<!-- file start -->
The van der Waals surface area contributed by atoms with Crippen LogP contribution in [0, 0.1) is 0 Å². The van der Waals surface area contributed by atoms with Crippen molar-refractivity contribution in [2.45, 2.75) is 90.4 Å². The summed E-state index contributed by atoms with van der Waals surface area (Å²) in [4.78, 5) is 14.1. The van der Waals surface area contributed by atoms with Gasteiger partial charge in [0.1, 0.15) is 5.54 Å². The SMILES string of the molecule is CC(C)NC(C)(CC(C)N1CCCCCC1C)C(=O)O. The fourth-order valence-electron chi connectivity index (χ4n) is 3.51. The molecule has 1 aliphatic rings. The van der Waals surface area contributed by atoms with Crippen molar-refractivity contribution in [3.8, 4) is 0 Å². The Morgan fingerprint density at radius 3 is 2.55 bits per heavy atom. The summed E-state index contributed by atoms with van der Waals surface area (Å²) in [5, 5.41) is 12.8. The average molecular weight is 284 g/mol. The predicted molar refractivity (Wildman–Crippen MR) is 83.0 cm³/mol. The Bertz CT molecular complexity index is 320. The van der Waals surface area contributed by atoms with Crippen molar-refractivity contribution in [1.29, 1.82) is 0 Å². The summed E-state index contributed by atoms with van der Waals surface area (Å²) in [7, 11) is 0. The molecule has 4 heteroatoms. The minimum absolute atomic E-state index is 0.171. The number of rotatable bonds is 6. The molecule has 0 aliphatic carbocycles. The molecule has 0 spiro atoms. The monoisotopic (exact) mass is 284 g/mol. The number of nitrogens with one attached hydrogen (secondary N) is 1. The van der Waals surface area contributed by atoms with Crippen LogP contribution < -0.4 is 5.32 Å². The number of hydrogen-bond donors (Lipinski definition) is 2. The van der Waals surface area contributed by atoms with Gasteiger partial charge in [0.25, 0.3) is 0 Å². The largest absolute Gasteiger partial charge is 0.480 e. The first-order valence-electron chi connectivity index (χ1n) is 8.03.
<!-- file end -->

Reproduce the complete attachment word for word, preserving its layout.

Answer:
The van der Waals surface area contributed by atoms with Crippen LogP contribution in [0, 0.1) is 0 Å². The van der Waals surface area contributed by atoms with Crippen molar-refractivity contribution in [2.45, 2.75) is 90.4 Å². The summed E-state index contributed by atoms with van der Waals surface area (Å²) in [4.78, 5) is 14.1. The van der Waals surface area contributed by atoms with Gasteiger partial charge in [0.1, 0.15) is 5.54 Å². The SMILES string of the molecule is CC(C)NC(C)(CC(C)N1CCCCCC1C)C(=O)O. The fourth-order valence-electron chi connectivity index (χ4n) is 3.51. The molecule has 1 aliphatic rings. The van der Waals surface area contributed by atoms with Crippen molar-refractivity contribution in [3.8, 4) is 0 Å². The Morgan fingerprint density at radius 3 is 2.55 bits per heavy atom. The summed E-state index contributed by atoms with van der Waals surface area (Å²) in [5, 5.41) is 12.8. The average molecular weight is 284 g/mol. The predicted molar refractivity (Wildman–Crippen MR) is 83.0 cm³/mol. The Bertz CT molecular complexity index is 320. The van der Waals surface area contributed by atoms with Crippen molar-refractivity contribution in [1.29, 1.82) is 0 Å². The summed E-state index contributed by atoms with van der Waals surface area (Å²) in [7, 11) is 0. The molecule has 4 heteroatoms. The minimum absolute atomic E-state index is 0.171. The number of rotatable bonds is 6. The molecule has 0 aliphatic carbocycles. The molecule has 0 spiro atoms. The monoisotopic (exact) mass is 284 g/mol. The number of nitrogens with one attached hydrogen (secondary N) is 1. The van der Waals surface area contributed by atoms with Crippen LogP contribution < -0.4 is 5.32 Å². The number of hydrogen-bond donors (Lipinski definition) is 2. The van der Waals surface area contributed by atoms with Gasteiger partial charge in [0.25, 0.3) is 0 Å². The largest absolute Gasteiger partial charge is 0.480 e. The first-order valence-electron chi connectivity index (χ1n) is 8.03.